I don't do much photography any more, mostly due to reasons of health and age. However, now and then I do still break out the camera for one reason or another, and this little gallery contains some photos of houses that I have seen in the past couple of years.
|EL01 – Vernacular Victorian|
This very nice brick Victorian with a splendid porch is located in Staunton, Virginia. I was attending a wedding in that small town and had a few hours on my hands, so of course I spent them walking through the old section of town and seeing what I could find in the way of old houses.
|EL02 – Romanesque Revival|
This house definitely brought me up short when I first saw it. This is by no means the largest or most impressive Romanesque Revival castle that I've ever seen, but it is certainly the most impressive that I've ever seen in a town as small as Staunton, Virginia. Whoever built this house was a local mover and shaker of no small status, I guarantee.
|EL03 – Second Empire|
This is the Phelps Mansion in Binghampton, NY. The first two stories of the house are in splendid condition and contain some beautiful dark woodwork. Unfortunately, by the 1940's the entire third story of the house had deteriorated so badly that it was completely removed and the house sat with only a flat roof on it for 50 years. The current third story is a very carefully reconstructed shell (taken from old photographs) that simply sits on top of the flat roof. It looks wonderful, but it is just a shell.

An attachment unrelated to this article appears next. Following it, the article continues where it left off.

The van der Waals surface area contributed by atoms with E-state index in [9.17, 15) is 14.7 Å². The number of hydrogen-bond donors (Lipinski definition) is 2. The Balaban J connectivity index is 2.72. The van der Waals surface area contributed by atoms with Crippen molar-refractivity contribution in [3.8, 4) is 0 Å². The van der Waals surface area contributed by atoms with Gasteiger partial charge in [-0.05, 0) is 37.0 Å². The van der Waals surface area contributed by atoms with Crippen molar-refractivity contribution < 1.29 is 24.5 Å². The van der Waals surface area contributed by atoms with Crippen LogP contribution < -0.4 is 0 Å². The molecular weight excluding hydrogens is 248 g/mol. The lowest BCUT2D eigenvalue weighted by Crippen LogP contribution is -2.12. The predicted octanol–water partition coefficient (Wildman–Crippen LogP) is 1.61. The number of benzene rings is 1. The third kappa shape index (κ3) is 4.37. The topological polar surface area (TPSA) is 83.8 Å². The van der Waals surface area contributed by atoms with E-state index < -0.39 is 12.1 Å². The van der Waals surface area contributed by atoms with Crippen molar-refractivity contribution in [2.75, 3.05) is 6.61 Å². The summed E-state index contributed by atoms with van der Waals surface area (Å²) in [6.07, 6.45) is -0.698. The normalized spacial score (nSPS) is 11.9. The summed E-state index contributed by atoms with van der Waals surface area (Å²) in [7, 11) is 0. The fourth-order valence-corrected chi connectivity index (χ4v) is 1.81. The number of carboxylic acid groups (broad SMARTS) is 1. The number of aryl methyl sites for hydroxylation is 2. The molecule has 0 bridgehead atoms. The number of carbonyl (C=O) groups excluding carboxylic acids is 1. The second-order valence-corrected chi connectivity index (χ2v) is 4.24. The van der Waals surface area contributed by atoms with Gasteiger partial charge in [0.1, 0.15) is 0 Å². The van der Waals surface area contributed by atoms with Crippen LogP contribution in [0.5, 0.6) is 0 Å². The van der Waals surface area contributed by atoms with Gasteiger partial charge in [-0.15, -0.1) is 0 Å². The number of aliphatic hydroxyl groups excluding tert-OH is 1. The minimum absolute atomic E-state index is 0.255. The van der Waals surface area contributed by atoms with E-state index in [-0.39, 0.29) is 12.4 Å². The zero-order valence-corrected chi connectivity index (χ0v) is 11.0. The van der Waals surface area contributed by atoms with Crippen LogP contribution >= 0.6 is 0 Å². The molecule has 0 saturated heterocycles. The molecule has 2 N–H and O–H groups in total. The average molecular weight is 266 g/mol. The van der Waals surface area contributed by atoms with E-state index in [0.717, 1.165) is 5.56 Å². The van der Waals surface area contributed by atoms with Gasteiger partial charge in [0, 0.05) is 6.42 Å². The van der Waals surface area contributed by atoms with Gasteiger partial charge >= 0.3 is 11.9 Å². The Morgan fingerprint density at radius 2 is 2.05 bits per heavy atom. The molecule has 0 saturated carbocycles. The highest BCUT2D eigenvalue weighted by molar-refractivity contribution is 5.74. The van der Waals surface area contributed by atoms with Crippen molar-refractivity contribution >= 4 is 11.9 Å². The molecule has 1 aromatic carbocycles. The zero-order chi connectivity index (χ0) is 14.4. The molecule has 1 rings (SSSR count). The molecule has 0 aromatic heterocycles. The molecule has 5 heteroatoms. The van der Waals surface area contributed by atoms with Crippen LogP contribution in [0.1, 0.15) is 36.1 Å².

|EL04 – Second Empire|
This is the Hower Mansion in Akron, Ohio. The Hower family made their fortune by milling oats, which may account for the millstone in the front yard. Their house, along with virtually all of its contents, was eventually left to the University of Akron, which has restored it to near-perfect period condition. The house is open to the public, and it is well worth the few dollars they charge for a one-hour guided tour.
|EL05 – Italianate|
This nice brick Italianate is a next-door neighbor to the Hawley house shown above. It is known locally as the Andrew Jackson house, but that doesn't refer to the Andrew Jackson. (The Andrew Jackson who lived in Akron was never President.) Today the house is used as office space by a private foundation.
Contact me by e-mail at: David Taylor
All photos in this web site (except as specifically designated) are copyright 1997 and 2001 by David Taylor. Permission to use them for one-time private or educational use is granted. All commercial use without permission is prohibited.
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